Thursday, November 22, 2012

Art: Pencil & Charcoal Monk

Gettin' over the sick, so hey, time to post something. Oh yeah, and happy Thanksgiving.
Music unrelated - I'm not a big Tori Amos fan by any means, but I enjoy this song at least.

So, what do I have? Well, art I guess!

Normally I would just leave these to be tweeted instead since they started as just a practice piece and doesn't actually have any direction. However, since these can almost be relevant to The Monk playbook for Avatar World, they're worthy of being posted here.

So, here's the pencil piece!
Click for Full Size.
I have another variation on this guy, perhaps showing off the exact contrast of the white/grey/black better. Plus I think it looks cool.
So it's done with entirely with a mechanical pencil on a regular sheet of printer paper. It was my doodle in a particularly boring Bio lecture. I'm not so proud of the hands, but I really like the robes, and the expression on the face was pretty good for me.
I did it at all as an attempt to learn some of the ways the saffron robes of Tibetan monks flow. Here's the reference picture I used.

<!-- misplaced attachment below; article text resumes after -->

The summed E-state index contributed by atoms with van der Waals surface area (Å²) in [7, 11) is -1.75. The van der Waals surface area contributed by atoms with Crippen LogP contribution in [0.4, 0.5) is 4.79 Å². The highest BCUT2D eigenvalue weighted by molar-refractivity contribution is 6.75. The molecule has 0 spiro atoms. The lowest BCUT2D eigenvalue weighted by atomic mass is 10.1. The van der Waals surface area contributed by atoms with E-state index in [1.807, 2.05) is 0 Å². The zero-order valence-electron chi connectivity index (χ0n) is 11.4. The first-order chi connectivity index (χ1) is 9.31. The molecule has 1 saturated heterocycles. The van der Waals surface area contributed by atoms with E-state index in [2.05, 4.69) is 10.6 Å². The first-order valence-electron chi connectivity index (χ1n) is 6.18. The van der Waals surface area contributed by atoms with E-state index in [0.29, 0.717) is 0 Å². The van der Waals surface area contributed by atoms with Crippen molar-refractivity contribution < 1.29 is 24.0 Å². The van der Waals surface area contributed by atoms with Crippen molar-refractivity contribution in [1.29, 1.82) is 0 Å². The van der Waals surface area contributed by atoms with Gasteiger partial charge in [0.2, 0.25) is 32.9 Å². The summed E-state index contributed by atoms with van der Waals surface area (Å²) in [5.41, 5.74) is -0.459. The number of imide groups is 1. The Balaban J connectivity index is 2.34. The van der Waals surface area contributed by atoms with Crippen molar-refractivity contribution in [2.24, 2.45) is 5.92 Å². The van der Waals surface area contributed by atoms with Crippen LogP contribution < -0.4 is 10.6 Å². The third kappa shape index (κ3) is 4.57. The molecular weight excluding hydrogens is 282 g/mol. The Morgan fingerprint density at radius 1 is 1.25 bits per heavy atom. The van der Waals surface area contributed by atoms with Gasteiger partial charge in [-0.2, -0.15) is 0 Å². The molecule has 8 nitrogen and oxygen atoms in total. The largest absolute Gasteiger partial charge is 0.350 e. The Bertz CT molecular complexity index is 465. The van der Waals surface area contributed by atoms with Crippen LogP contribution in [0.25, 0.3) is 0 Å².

Scrounged off Google images. If you can't tell, this is the third guy, with modification - just the robes were modeled off him.

I said charcoal too, right? This was done later, since I simply can't bring my charcoal places - it makes a huge mess.
Just thought someone might be interested in seeing my charcoal itself. That's what I use, and the dust, and the smudging, gets everywhere on my hands, even with the stick wrapped.
 Please ignore the amazingly disturbing face. That charcoal doesn't have the precision I need for small faces - keep in mind that this is about three inches tall, no larger. I'd like to TRY larger next though, I bet I could get more out of my charcoal that way. Anyway, aside from the face, I think this does some really great stuff with the robes, makes them appear very fluid and less, well, "line-y" than the pencil sketch. I think an ideal image, at this size, is a combination of the pencil for the fine details and initial shaping, with the charcoal producing the rich blacks and the smooth, smudged shading.

Likely neither of these will ACTUALLY be the art for The Monk in Avatar World, but they're definitely steps in the direction.

So there, have a post. Have a happy Thanksgiving to all my American readers!
End Recording,

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